3 Sep 2013



SOURCE: A Readers Group read.

Her name was Henrietta Lacks, but scientists know her as HeLa. Born a poor black tobacco farmer, her cancer cells -- taken without her knowledge -- became a multimillion-dollar industry and one of the most important tools in medicine.

Yet Henrietta's family did not learn of her 'immortality' until more than twenty years after her death, with devastating consequences . . . Balancing the beauty and drama of scientific discovery with dark questions about who owns the stuff our bodies are made of, The Immortal Life of Henrietta Lacks is an extraordinary detective story in search of the soul and story of a real woman, whose cells live on today in all four corners of the world.
...... Outer back cover.

FIRST SENTENCE (Prologue: The woman in the photograph): There's a photo on my wall of a woman I've never met, its left corner torn and patched together with tape.

MEMORABLE MOMENT (Page 273): "Dang!" she yelled. "Now you tell me! When I started asking him questions about them tests and my mother's cells, he just handed me a copy of this book, patted me on my back, and send me home." She reached over, flipped the book open, and pointed. "He autographed it for me," she said, rolling her eyes. "Would have been nice if he'd told me what the damn thing said too." 

MY THOUGHTS: Truly thought provoking, as harrowing as it is life affirming.
Author, Rebecca Skloot, obviously feels passionate about her subject and deals with the story of Henrietta, her family and the 'HeLa cells' with a great sensitivity.

Worried that the book might concentrate too much on the medical. Concerned that it would prove to be merely a critique of the scientific community I was surprised by just how much of a 'human' story it was, of just how much time was devoted to getting to know the woman, her family and some of the scientists behind 'the cells'.

A tale of medical discoveries, of changing medical ethics but, to me, of much more interest and emotional impact, a tale of race, faith and poverty. The Immortal Life Of Henrietta Lacks is essentially the story of a woman whose cells saved thousands upon thousands of lives whilst dividing and almost destroying her own family.

Occasionally repetitive, the author does have a tendency to cover old ground and at 356 pages (431 if you include all the multiple appendixes) perhaps a tad too long. Though arguably not a read for those sensitive to certain issues as the author doesn't shy away from descriptions of medical procedures and the impact of cancer, it is a story that, well worth the read, was begging to be told.

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Blond Duck said...

I can't believe it's a real story! At first I was like, this has to be fiction...

brandileigh2003 said...

Very cool its a true story and glad it was thought provoking

Kelly said...

How interesting! I might have to look into this one a little further....

Karen said...

I've been meaning to read this book for years now.

I do tend to read a lot of "fluff" and a thought provoking book would be a nice change.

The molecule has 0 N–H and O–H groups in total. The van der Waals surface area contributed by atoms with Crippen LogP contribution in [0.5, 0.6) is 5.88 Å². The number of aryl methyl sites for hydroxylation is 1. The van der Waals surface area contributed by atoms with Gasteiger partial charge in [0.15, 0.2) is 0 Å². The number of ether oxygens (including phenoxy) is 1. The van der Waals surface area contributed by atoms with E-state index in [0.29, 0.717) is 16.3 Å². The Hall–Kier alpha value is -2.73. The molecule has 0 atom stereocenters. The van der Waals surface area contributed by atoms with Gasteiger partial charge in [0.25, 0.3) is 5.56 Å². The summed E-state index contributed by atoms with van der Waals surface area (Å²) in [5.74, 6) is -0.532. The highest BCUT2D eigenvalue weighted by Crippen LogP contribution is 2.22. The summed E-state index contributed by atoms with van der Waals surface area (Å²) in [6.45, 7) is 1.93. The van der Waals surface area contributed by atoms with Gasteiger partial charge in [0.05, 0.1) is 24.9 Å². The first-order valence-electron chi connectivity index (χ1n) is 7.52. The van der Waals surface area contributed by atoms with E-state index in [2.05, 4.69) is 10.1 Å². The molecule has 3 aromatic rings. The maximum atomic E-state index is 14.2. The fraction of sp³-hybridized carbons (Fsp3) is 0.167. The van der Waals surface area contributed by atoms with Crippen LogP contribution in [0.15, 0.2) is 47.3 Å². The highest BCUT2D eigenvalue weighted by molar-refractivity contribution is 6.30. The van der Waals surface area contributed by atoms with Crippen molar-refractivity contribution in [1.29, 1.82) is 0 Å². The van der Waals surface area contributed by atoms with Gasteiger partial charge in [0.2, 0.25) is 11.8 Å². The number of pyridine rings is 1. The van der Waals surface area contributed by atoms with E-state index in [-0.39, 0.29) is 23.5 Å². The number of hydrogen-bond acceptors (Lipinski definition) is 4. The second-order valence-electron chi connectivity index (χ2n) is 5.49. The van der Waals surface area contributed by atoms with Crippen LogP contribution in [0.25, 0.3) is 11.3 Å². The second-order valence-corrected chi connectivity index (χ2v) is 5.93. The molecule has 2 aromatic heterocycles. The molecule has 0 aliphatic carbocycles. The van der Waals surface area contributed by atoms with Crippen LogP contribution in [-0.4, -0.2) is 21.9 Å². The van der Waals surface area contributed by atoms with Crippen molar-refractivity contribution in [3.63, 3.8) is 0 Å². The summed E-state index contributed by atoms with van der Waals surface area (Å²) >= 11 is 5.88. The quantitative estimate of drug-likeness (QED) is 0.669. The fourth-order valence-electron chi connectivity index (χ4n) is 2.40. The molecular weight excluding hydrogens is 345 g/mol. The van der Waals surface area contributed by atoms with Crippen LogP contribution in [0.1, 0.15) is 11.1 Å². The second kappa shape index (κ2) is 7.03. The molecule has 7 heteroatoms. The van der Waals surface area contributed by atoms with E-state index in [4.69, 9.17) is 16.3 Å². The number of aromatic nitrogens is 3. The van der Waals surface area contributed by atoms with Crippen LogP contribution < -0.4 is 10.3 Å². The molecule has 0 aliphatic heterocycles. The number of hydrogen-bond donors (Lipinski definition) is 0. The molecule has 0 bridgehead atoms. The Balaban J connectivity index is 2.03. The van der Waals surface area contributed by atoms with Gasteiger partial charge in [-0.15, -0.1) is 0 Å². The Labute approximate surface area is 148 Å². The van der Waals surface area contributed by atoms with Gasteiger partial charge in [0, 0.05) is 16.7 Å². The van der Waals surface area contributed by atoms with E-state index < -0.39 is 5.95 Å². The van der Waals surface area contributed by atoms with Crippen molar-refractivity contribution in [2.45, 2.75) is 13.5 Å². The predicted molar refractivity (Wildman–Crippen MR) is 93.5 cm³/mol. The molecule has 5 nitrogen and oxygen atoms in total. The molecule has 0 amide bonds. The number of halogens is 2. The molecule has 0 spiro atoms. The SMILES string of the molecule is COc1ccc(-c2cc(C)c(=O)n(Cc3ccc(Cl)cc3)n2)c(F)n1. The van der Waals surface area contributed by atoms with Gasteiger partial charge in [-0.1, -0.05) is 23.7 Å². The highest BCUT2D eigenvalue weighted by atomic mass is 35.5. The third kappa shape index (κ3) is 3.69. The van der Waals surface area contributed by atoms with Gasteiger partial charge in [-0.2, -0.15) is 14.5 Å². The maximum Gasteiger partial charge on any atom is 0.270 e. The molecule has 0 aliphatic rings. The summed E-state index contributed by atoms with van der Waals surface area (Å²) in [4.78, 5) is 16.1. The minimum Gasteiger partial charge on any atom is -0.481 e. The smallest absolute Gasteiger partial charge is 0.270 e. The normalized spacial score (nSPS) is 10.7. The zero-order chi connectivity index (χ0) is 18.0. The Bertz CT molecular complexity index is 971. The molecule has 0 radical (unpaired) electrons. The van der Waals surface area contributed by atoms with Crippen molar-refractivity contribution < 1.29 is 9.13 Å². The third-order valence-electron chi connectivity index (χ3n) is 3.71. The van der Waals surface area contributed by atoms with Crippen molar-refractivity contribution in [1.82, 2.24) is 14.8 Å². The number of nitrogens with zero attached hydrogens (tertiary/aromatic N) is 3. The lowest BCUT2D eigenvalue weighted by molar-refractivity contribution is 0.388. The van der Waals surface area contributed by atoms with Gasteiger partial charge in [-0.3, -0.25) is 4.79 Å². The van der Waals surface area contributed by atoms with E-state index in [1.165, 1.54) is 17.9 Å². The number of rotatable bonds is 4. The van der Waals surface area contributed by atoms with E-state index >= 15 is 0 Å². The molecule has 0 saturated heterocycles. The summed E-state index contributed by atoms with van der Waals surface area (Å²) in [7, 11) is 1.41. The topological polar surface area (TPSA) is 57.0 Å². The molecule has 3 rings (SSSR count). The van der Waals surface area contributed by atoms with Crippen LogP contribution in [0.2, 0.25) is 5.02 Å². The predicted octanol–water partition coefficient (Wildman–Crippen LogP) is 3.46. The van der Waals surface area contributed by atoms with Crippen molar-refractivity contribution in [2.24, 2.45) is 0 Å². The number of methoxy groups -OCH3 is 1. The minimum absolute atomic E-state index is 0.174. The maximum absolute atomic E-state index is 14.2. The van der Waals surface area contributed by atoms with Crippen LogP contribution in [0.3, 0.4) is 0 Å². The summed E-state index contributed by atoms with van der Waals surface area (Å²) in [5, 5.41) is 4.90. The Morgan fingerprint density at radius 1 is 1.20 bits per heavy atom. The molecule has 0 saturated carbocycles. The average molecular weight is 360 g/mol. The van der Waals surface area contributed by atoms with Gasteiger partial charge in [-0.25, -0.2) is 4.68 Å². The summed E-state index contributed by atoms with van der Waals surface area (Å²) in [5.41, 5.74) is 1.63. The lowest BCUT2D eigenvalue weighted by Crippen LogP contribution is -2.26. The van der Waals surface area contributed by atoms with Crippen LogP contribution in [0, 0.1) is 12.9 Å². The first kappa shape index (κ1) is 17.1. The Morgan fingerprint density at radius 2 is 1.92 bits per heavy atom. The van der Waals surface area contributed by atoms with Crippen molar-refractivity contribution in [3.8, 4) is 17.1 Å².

StarTraci said...

I've heard about this book. It sounds so interesting if so very sad. A good lesson in the growing world of medical ethics.
Thanks for the write-up.

Cherie Reich said...

I have this book on my shelf at home. I really need to read it.

Thanks for the review!

Suko said...

Thank you for encouraging me to read this book. I have it in my TBR pile, beneath a heap of books. Excellent review.

Brian Joseph said...

I heard Skloot interviewed about this book a couple of years ago. This seems to be such a fascinating and odd real life story. The best word to describe what happened to Lacks I think is uncanny.

Yvonne@fiction-books said...

Hi Tracy,

I don't read non-fiction as a rule, but this is almost a 'must read'. They do say that 'fact is stranger than fiction' and ain't that the truth in this case?

You should check out this link on Rebecca's website for the latest installment in the saga, as recently as March 2013 .. it really does beggar belief.


I also see that Oprah is going to produce the story as a HBO movie, which I am sure is going to raise a storm when it is released.

Thanks for the recommendation on this one, great call!


Melissa (Books and Things) said...

Oh I've heard of this one and I'm glad it is good storytelling. Yes, I am going to add this one to my tbr and I know a couple of people who would want to read this one too!

Stephanie@Fairday's Blog said...

Wow- this sounds like it has to be fiction, and the fact that it isn't makes me want to read it. It sounds like a powerful book and one that will definitely make me think. Thanks for sharing.

Betty Manousos said...

excellent true story, must read.
i just love to read true stories. thanks so much for your wonderful review!

big hugs

Gina said...

Good to see something more on this one than the title floating around. It's been on the local school reading lists for the last two years or so and up and down our best sellers so it's caught my eye a time or two. I too was surprised as to the actual story content. Thanks for the share!

Yanting Gueh said...

Sounds intensely scary but also a story that will stir lots of thoughts. Stories like this need to be told (and read). I'll look out for a copy of this. Thanks, Petty!